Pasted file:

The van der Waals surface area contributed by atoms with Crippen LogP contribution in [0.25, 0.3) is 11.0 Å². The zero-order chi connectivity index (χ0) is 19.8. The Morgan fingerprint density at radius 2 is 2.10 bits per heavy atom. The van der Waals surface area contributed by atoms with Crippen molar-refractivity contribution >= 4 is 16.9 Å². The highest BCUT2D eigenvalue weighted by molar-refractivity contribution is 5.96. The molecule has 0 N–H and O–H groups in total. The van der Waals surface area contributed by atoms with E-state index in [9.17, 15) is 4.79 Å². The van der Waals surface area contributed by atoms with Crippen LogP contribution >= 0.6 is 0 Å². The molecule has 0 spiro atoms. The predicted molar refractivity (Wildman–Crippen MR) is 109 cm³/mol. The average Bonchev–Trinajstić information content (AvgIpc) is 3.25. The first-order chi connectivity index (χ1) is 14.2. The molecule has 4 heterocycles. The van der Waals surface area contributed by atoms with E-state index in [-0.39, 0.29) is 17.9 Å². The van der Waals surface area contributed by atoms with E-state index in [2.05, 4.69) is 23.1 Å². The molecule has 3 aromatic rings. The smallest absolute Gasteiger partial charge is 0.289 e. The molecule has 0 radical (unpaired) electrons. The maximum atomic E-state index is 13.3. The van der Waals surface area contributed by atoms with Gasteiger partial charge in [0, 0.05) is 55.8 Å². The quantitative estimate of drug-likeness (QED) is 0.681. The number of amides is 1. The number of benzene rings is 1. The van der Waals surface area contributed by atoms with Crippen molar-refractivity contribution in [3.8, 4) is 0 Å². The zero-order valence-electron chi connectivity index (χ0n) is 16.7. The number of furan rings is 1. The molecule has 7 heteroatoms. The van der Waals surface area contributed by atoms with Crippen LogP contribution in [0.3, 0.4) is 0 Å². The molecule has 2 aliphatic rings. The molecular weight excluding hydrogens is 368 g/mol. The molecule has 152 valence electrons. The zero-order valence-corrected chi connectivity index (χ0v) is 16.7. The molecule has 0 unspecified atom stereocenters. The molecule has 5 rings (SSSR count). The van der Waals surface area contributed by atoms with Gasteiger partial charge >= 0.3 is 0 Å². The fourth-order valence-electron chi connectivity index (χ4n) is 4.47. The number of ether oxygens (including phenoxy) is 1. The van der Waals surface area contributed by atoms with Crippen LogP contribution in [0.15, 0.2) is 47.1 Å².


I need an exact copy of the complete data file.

The van der Waals surface area contributed by atoms with Crippen LogP contribution in [0.25, 0.3) is 11.0 Å². The zero-order chi connectivity index (χ0) is 19.8. The Morgan fingerprint density at radius 2 is 2.10 bits per heavy atom. The van der Waals surface area contributed by atoms with Crippen molar-refractivity contribution >= 4 is 16.9 Å². The highest BCUT2D eigenvalue weighted by molar-refractivity contribution is 5.96. The molecule has 0 N–H and O–H groups in total. The van der Waals surface area contributed by atoms with E-state index in [9.17, 15) is 4.79 Å². The van der Waals surface area contributed by atoms with Crippen LogP contribution >= 0.6 is 0 Å². The molecule has 0 spiro atoms. The predicted molar refractivity (Wildman–Crippen MR) is 109 cm³/mol. The average Bonchev–Trinajstić information content (AvgIpc) is 3.25. The first-order chi connectivity index (χ1) is 14.2. The molecule has 4 heterocycles. The van der Waals surface area contributed by atoms with E-state index in [-0.39, 0.29) is 17.9 Å². The van der Waals surface area contributed by atoms with E-state index in [2.05, 4.69) is 23.1 Å². The molecule has 3 aromatic rings. The smallest absolute Gasteiger partial charge is 0.289 e. The molecule has 0 radical (unpaired) electrons. The maximum atomic E-state index is 13.3. The van der Waals surface area contributed by atoms with Gasteiger partial charge in [0, 0.05) is 55.8 Å². The quantitative estimate of drug-likeness (QED) is 0.681. The number of amides is 1. The number of benzene rings is 1. The van der Waals surface area contributed by atoms with Crippen molar-refractivity contribution in [3.8, 4) is 0 Å². The zero-order valence-electron chi connectivity index (χ0n) is 16.7. The number of furan rings is 1. The molecule has 7 heteroatoms. The van der Waals surface area contributed by atoms with Crippen LogP contribution in [0.3, 0.4) is 0 Å². The molecule has 2 aliphatic rings. The molecular weight excluding hydrogens is 368 g/mol. The molecule has 152 valence electrons. The zero-order valence-corrected chi connectivity index (χ0v) is 16.7. The molecule has 0 unspecified atom stereocenters. The molecule has 5 rings (SSSR count). The van der Waals surface area contributed by atoms with Gasteiger partial charge >= 0.3 is 0 Å². The fourth-order valence-electron chi connectivity index (χ4n) is 4.47. The number of ether oxygens (including phenoxy) is 1. The van der Waals surface area contributed by atoms with Crippen LogP contribution in [0.15, 0.2) is 47.1 Å².